SPEAKing up about sexual violence

SPEAK Week addresses critical issues affecting our community

Conley Hurst

Last week, the Washington and Lee Community gathered together in support of a life-changing cause through the an- nual SPEAK Week. The week consisted of a series of events focused on raising awareness about sexual violence.

“Take Back the Night,” a vigil hosted on Thursday evening, brought the week to an emotional close in which members of the university community shared their own poems, songs, and stories about sexual violence. Wednesday night fea- tured a viewing of “It Happened Here,” a documentary that explores sexual as- sault on college campuses through the eyes of individual students.

Probably the most energetic event of the week was Tuesday night’s “Stand Up, SPEAK Out,” a kick-off concert that featured musical performances, a bake sale, a Southern Tide raffle, and free pizza. The profits from the raffle and the bake sale went towards Project Horizon, an organization dedicated to reducing sexual and domestic violence in the Rockbridge area, and The Fac- ing Project, an organization that looks to strengthen communities through the sharing of stories.

Many W&L students shared their mu- sical talents at the event, all in support of a good cause. The event also included performances by student groups such as General Admission, Jubilee, and South-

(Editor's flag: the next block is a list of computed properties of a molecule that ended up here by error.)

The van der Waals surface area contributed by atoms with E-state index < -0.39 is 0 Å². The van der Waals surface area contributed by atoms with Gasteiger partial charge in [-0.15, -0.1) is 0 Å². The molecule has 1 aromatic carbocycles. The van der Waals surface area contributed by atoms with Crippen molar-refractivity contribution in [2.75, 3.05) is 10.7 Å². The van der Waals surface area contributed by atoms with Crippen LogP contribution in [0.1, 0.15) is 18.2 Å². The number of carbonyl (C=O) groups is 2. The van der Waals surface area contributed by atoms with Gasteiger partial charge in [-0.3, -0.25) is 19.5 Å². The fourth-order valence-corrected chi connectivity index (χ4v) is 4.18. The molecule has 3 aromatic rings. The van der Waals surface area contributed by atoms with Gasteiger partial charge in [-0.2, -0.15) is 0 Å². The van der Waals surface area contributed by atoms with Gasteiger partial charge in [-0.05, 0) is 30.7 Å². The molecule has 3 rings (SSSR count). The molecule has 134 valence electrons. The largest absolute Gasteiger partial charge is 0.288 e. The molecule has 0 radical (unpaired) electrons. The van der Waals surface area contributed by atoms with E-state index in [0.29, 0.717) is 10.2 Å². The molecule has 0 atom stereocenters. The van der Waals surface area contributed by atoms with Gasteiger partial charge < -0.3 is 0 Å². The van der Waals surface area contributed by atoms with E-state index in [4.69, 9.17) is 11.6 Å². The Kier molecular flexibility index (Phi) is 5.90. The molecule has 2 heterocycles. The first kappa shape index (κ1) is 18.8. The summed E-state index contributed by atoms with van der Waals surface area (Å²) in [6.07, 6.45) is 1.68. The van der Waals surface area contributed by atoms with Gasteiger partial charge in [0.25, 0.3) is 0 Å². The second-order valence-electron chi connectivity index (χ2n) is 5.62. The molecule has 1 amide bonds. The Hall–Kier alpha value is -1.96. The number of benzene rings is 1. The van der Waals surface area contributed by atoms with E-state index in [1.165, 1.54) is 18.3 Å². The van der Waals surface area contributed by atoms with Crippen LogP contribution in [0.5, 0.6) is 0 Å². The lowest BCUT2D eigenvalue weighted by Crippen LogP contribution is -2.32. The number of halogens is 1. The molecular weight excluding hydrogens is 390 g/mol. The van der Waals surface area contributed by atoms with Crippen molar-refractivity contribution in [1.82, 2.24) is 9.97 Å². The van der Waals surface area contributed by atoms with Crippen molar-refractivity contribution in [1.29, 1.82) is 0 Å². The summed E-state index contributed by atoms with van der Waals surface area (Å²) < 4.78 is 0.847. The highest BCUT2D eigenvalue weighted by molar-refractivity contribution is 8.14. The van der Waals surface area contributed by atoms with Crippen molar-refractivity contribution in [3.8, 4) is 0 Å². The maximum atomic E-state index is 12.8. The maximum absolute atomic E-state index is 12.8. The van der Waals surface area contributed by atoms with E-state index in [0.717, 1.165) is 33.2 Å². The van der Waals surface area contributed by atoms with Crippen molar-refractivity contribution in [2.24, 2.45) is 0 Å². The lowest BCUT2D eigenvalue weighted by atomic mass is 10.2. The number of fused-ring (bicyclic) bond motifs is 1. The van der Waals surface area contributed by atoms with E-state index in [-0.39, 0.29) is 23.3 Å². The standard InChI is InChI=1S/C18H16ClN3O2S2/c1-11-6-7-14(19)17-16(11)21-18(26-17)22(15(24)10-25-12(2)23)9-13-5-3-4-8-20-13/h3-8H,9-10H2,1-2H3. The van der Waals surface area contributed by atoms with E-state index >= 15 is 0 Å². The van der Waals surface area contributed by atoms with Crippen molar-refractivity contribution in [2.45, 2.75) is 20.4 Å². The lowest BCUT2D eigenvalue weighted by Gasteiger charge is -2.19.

ern Comfort. Singer/songwriters Megan Davies and Keelan Donovan both trav- eled from Nashville to participate.

From the hour I spent listening and performing at the concert, I was struck by the number of students who either stayed for the entire event or stopped by for a few minutes to listen. Overall, people seemed interested and engaged, something quite rare given the busy life- styles we all lead.

According to junior Teddy Corcoran, one of the organizers of the event, com- munity engagement is most important with these kinds of events and causes. “I think the level of interest around the event demonstrated just how important the issue of sexual violence is,” said Corcoran. “It’s something that affects our entire community, and I think our entire community demonstrated that we would make some meaningful steps towards raising awareness and making meaningful change.”

There is much progress yet to be made in the W&L community and beyond be- fore the specter of sexual violence is eradicated. But through attending and promoting such simple, fun events like “Stand Up, SPEAK Out,” we are taking the first step: raising awareness of the problem itself.